Case Rejection Protection

The D.A.’s office will give you an explanation for your case’s shortcomings, thereby providing you a means of staying out of the judicial slush pile.

Author Dean Scoville Headshot

Next to uncooperative witnesses and juries of suspect intelligence, a cop’s greatest obstacle in getting a case adjudicated may be a district attorney.

Consider the hurdles one encounters just getting a case filed. Like us, the D.A. is interested in getting the right guy or gal behind bars and keeping ‘em there for a reasonable length of time.
But in the real world, it comes down to numbers. Time spent toward any one enterprise is invariably at the expense at another. So regardless of how much some metropolitan D.A.’s offices may pay lip service to public safety, conviction rates are what drive filing practices. That’s one reason so many cases fall by the wayside, getting dumped before a left-wing judge ever gets a chance to arbitrarily dismiss them.

Thankfully, the D.A.’s office will at least give you an explanation for your case’s shortcomings, thereby providing you a means of staying out of the judicial slush pile in the future (at least until they come up with some equally creative excuse).

What follows are some of the reasons prosecutors have given for declining to file cases. Taken together, they provide a handy-dandy checklist of things to consider when you’re looking out for others in the judicial system.

It’s a Civil Case
Sometimes a cop shoehorns a civil case into criminal court. More often, I suspect, the court decides that the situation is something on the cusp and doesn’t want to waste time pursuing it. This is a popular out on vandalism matters between parties (particularly if there’s no copout and the would-be defendant alleges that the damages were not intentional). If you see a pattern emerging with your D.A.’s office handling of property damage matters, you may want to speak with the head D.A. to get a clear-cut explanation of what will get filed and what won’t.

Lack of Corpus
Sometimes the investigator authoring the report simply doesn’t do justice to his intentions. Often, this is a case of failing to document an articulable intent to an action. Forgetting a word or sentence can mean the difference between a misdemeanor or felon and even between a filing or a tossing.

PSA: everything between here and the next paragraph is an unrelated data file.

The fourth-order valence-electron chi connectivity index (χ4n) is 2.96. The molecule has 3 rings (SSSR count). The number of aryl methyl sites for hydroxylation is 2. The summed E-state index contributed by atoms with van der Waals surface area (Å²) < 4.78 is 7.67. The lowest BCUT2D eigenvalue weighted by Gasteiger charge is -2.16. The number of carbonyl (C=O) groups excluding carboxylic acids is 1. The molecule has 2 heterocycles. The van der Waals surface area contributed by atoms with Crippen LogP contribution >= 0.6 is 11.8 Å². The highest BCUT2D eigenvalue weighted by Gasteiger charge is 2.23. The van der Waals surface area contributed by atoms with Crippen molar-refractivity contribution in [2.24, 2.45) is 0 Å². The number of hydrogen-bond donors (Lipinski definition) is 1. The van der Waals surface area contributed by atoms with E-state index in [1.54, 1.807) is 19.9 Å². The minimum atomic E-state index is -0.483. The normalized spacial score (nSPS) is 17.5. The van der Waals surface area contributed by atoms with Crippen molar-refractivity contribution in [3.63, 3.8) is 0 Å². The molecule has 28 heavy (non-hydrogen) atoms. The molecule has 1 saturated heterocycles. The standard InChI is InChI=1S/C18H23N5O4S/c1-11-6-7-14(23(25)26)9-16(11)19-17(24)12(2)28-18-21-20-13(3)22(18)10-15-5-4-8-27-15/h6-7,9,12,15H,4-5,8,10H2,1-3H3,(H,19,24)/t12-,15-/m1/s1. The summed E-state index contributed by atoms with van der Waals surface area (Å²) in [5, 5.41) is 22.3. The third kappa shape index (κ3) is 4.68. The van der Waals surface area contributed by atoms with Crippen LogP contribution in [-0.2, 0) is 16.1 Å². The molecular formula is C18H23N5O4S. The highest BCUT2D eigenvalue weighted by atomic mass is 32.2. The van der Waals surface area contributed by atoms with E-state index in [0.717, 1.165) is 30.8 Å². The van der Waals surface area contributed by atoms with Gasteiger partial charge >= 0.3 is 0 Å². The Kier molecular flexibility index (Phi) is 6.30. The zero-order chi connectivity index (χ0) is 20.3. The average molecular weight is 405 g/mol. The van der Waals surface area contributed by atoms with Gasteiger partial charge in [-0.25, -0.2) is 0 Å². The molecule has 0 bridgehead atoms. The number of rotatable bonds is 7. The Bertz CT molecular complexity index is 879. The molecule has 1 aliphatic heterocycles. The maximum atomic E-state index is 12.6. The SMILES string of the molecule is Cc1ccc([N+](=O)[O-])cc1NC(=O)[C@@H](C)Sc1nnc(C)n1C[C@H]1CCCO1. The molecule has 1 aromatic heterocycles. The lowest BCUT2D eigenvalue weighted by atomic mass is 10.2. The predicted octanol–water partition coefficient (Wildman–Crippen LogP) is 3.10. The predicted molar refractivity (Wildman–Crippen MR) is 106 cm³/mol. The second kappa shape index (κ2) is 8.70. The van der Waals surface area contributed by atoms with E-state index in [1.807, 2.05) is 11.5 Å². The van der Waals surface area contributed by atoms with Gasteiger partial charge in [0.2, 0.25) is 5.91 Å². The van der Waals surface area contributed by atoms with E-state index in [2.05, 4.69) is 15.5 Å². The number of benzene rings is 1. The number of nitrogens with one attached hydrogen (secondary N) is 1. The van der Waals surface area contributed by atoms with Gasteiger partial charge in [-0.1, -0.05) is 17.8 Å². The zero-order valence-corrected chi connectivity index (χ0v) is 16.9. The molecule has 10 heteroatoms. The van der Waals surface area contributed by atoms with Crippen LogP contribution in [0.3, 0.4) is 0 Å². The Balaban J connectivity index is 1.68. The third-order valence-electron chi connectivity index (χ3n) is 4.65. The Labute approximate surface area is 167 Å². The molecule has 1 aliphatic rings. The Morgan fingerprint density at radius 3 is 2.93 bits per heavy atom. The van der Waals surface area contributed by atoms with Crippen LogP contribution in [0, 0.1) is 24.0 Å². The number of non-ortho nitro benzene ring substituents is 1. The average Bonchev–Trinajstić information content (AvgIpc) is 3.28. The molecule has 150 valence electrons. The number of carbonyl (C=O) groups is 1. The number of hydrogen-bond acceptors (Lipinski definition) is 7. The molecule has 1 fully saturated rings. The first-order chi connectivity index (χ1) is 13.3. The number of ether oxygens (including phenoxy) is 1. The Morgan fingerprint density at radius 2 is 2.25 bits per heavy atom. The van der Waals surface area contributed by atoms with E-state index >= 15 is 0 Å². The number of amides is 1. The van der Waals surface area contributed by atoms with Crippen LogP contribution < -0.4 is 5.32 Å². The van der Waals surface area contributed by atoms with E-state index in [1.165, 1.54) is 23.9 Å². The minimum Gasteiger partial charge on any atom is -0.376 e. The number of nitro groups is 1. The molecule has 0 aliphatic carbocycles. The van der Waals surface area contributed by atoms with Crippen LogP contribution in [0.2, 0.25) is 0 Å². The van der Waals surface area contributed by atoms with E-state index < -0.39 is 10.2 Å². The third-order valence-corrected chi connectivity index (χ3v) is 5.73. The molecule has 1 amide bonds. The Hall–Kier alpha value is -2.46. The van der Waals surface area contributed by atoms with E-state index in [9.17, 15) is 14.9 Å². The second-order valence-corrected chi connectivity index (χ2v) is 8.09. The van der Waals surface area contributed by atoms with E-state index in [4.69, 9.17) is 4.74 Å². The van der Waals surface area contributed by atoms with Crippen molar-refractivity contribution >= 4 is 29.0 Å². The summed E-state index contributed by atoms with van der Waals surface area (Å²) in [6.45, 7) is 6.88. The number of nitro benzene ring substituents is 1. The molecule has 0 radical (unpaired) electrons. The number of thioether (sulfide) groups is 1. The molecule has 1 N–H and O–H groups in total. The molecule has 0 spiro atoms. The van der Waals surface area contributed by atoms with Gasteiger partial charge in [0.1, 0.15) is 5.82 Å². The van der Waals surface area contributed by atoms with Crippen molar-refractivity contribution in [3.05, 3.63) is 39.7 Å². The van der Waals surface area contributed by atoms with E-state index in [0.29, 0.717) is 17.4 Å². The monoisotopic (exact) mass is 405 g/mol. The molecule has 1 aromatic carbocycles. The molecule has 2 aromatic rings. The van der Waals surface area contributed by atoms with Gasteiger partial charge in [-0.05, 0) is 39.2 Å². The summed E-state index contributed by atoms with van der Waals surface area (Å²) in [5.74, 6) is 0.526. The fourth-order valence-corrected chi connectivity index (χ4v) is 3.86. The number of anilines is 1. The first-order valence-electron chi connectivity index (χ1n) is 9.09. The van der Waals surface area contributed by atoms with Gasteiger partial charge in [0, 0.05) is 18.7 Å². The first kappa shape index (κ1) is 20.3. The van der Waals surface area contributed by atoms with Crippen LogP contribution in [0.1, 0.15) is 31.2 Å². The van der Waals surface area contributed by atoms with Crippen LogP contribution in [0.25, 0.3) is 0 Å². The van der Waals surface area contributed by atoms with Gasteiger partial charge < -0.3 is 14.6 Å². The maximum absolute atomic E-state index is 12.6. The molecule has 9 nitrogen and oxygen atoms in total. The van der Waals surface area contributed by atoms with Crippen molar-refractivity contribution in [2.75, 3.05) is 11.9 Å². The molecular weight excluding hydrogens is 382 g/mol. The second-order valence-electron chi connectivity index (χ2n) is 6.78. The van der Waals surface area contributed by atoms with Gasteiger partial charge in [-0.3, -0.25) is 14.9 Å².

Timeliness of Submission
This can mean everything from having the suspect arraigned in a timely manner to getting the case filed before the statute of limitations expires. If you’re not punctual in filing it, the prosecutor isn’t going to be punctual in trying it.

Insufficient Evidence
This is one of the biggest bugaboos, and sometimes you just have to live with it. You may have enough evidence to arrest but not enough to guarantee a successful prosecution, which means the D.A. is less apt to file. The case ends up as an officer hearing, diversion, or shit canned. Common examples include not establishing a clear connection between the suspect’s presence and accountability, e.g., more than one potential suspect could have committed the crime. Ownership is another. If you retrieve guns or dope from a suspect’s car, have you established ownership or sole accountability for the property? Asking the suspect simple questions such as: “Are you the only one who drives this car?” can help.

Suppressible Evidence
Did you justify your need for a protective patdown? What legal standing did you have to search? If the suspect’s furtive movements precipitate your search of his vehicle, does your report reflect as much? Did the person authorizing you to search an area have the authority to do so? Was the defendant the only person who had access to the contraband? Not if you don’t document as such.

Lack of Available Witnesses
This can mean everything from not having any identified wits to a one-on-one (suspect/witness) scenario, to having witnesses identified, but not available for court. Make sure that you identify as many witnesses as you can and then make damn sure they’re subpoenaed.

Conflicting/Impeachable Statements
OK, so you have your witness. But is he reliable? Does his version of events match up with the evidence and testimony from other witnesses? Next to not having a witness, the worst thing that an investigator can have is a witness who undermines his case because his credibility is no better than the suspect’s.

Other Investigative Mistakes
These include: statements obtained while in custody, but not under Miranda; failing to explain field show-up procedures or photo line-ups; not maintaining adequate chain of evidence; and telephonic copouts without being able to verify that you spoke with the actual suspect. (If you’ve had prior contact with the suspect and can recognize his or her voice, document as much.)

Some things are decidedly out of the investigator’s power. The D.A.’s office, in concert with the Board of Corrections, may elect to defer prosecution in favor of revocation of parole. A victim suddenly becomes unavailable or declines to testify, or reunites with her “misunderstood” or “persecuted” lover. Getting to know your filing D.A.s and maintaining an ongoing dialogue with them can help to minimize the likelihood of your case getting round filed.

How does all this affect you, the officer working patrol? Well, sometimes you’re the one taking the ball and running with it from arrest to case closure. But dishing off the ball to a detective isn’t dishing off responsibility.

By investigating the case with such factors in mind, you can develop a tighter case. Moreover, you may be the only person available to exploit a window of opportunity in getting a statement before the guy has a chance to make his legally required calls—calls that can be to people who will move or destroy evidence or to people who will corroborate a fabricated story.


About the Author
Author Dean Scoville Headshot
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